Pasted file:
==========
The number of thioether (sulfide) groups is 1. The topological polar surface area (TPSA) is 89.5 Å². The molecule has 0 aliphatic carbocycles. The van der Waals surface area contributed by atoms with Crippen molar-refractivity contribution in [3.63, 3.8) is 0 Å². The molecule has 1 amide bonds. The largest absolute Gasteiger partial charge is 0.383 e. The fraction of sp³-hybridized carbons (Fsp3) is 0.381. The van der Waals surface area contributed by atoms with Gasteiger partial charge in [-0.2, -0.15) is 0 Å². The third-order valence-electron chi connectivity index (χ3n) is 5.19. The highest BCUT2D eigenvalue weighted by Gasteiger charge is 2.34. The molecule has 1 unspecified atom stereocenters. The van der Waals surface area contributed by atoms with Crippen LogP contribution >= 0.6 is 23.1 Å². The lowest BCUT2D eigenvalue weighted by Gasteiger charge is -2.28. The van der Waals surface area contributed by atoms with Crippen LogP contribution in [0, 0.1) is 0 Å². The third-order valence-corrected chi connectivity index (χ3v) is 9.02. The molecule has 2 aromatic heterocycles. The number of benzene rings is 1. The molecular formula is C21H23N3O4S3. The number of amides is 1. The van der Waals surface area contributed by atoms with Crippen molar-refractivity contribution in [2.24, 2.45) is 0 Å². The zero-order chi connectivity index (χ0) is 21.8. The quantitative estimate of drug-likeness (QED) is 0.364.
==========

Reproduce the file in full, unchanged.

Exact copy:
The number of thioether (sulfide) groups is 1. The topological polar surface area (TPSA) is 89.5 Å². The molecule has 0 aliphatic carbocycles. The van der Waals surface area contributed by atoms with Crippen molar-refractivity contribution in [3.63, 3.8) is 0 Å². The molecule has 1 amide bonds. The largest absolute Gasteiger partial charge is 0.383 e. The fraction of sp³-hybridized carbons (Fsp3) is 0.381. The van der Waals surface area contributed by atoms with Gasteiger partial charge in [-0.2, -0.15) is 0 Å². The third-order valence-electron chi connectivity index (χ3n) is 5.19. The highest BCUT2D eigenvalue weighted by Gasteiger charge is 2.34. The molecule has 1 unspecified atom stereocenters. The van der Waals surface area contributed by atoms with Crippen LogP contribution >= 0.6 is 23.1 Å². The lowest BCUT2D eigenvalue weighted by Gasteiger charge is -2.28. The van der Waals surface area contributed by atoms with Crippen LogP contribution in [0, 0.1) is 0 Å². The third-order valence-corrected chi connectivity index (χ3v) is 9.02. The molecule has 2 aromatic heterocycles. The number of benzene rings is 1. The molecular formula is C21H23N3O4S3. The number of amides is 1. The van der Waals surface area contributed by atoms with Crippen molar-refractivity contribution in [2.24, 2.45) is 0 Å². The zero-order chi connectivity index (χ0) is 21.8. The quantitative estimate of drug-likeness (QED) is 0.364.